| improve this answer | |
1

I've found that this can happen if all the files are deleted from the bin folder. ReBuild the app to force a full build: right click on the project in solution explorer and select ReBuild.

| improve this answer | |
1

Please follow the below steps to overcome this problem:

  1. If you are working with VS2010, change platform target to x64
  2. Select .net framework as 3.5
  3. If you are using any custom code for Sharepoint and like to debug or deploy the use the above....and my bad sake i dont abt the .net applications
| improve this answer | |
  • Why is the switch to x64 needed? – Johnny Graber Oct 20 '12 at 9:41
1

I had this error too (in VS2010), and in my case (two projects in one solution, with one being for unit tests) the answer was to go into the solution's (not the project's) properties and set a single startup project. I would've thought it also necessary, in that project's settings, under Application, to specify the "Startup Object", but it's working for me with or without that.

| improve this answer | |
1

Although this has already been answered, I found that my own solution was none of the above. Admittedly a rookie mistake, within my solution I had multiple projects, and thus when trying to run solution, the wrong project was set as the Startup Project.

So in my own case, not to say others, the solution was to right click the project and select Set as Startup Project

| improve this answer | |
1

I tried everything mentioned in this thread but none worked. Then, i tried the simplest thing and it worked. Close visual studio and open it back up again.

| improve this answer | |
0

This was a really annoying error!

I kept trying to start a debug instance but it just wouldn't make an exe! Though there were errors in my ConnectionString (while trying to make an SQL connection). There were two backslashes that were supposed to be a part of a path and the tutorial I was following told me to ignore it.

Well, turns out that was the error. A backslash marks the beginning of some escaping that you want to do, and the way to have a backslash displayed is \\ instead of \.

Got rid of that, and it worked for me.

EDIT: It would seem that you have to get rid of the tiny errors that you have made while writing your code to let it compile properly.

| improve this answer | |
0

I have solved this problem by changing the Platform Target to "any CPU".

| improve this answer | |
0

If the above explanation does not help you, then you could have error in the program. I have the same issue and I solved it as I cut the functions used in the same class and one of the functions were the cause of it.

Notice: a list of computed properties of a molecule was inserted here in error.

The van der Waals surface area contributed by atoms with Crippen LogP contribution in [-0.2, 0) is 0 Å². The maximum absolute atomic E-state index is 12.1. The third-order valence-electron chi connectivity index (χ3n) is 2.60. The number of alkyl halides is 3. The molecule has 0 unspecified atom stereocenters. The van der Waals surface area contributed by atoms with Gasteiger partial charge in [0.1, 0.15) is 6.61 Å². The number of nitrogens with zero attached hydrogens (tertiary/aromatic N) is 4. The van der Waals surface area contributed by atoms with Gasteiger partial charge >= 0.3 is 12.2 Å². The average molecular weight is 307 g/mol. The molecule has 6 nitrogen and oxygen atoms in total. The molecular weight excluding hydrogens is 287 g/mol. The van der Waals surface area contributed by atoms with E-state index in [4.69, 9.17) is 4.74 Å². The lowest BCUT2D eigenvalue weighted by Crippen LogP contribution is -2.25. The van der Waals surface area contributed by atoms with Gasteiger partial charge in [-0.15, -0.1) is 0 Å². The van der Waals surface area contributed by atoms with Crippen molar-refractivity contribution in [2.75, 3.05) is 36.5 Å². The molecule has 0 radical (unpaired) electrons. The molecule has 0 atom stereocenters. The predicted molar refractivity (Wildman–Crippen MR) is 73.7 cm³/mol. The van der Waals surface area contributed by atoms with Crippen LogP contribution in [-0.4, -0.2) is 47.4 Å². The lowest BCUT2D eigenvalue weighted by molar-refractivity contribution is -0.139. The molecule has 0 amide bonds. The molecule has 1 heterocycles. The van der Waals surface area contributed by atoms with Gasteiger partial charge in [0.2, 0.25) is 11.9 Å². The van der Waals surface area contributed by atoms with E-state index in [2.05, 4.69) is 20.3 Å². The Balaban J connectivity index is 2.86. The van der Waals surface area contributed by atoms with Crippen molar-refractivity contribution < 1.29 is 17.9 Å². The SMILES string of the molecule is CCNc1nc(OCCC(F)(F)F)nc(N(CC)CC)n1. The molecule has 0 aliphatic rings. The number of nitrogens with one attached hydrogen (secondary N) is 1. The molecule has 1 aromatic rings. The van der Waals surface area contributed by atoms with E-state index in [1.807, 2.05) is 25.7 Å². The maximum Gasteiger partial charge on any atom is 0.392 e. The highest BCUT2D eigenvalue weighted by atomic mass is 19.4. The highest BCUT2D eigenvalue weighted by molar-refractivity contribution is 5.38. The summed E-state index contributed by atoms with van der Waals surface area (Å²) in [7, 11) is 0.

| improve this answer | |
0

I had a very very similar problem, but almost non of the solutions worked for me, finally when i reset the VS setting, it fixed... To reset settings:

  • Tools Menu >
  • Import and Export Settings >
  • Select Reset all settings radio >
  • Next >
  • Next (You can backup your current settings in this step) >
  • Finish
| improve this answer | |
0

Problem: The problem was I had bad nuget source configuration, so the solution could not start properly despite the fact it was build correctly because it still saw old dll references.

Solution: It was not enough to change nugget source url, I just had to remove entire nugget source and add it again with proper url. Clean solution and rebuild it.

| improve this answer | |
0

There are many issues that can lead to this problem, after losing 2 days to this issue I think I have the root cause of this issue and also the problem of the Form Designer throwing an error when switching to the Design view (also seems to effect the DataSet Designer):

A language syntax error that Intellisense doesn't catch.

Once I went through my code with a fine tooth comb I found a couple of really boneheaded mistakes that I kept overlooking, once those were resolved the solution compiled just fine and the output was in the correct place.

| improve this answer | |
-3

Here is the solution for this problem, no need to change anything for this problem. You all know C# is case sensitive language and we have to write all methods and statements in correct case. We all are just missing this thing and we just have to change method 'main() --> Main()' This thing solved my problem please let me know if you still find any :-)

| improve this answer | |

Not the answer you're looking for? Browse other questions tagged or ask your own question.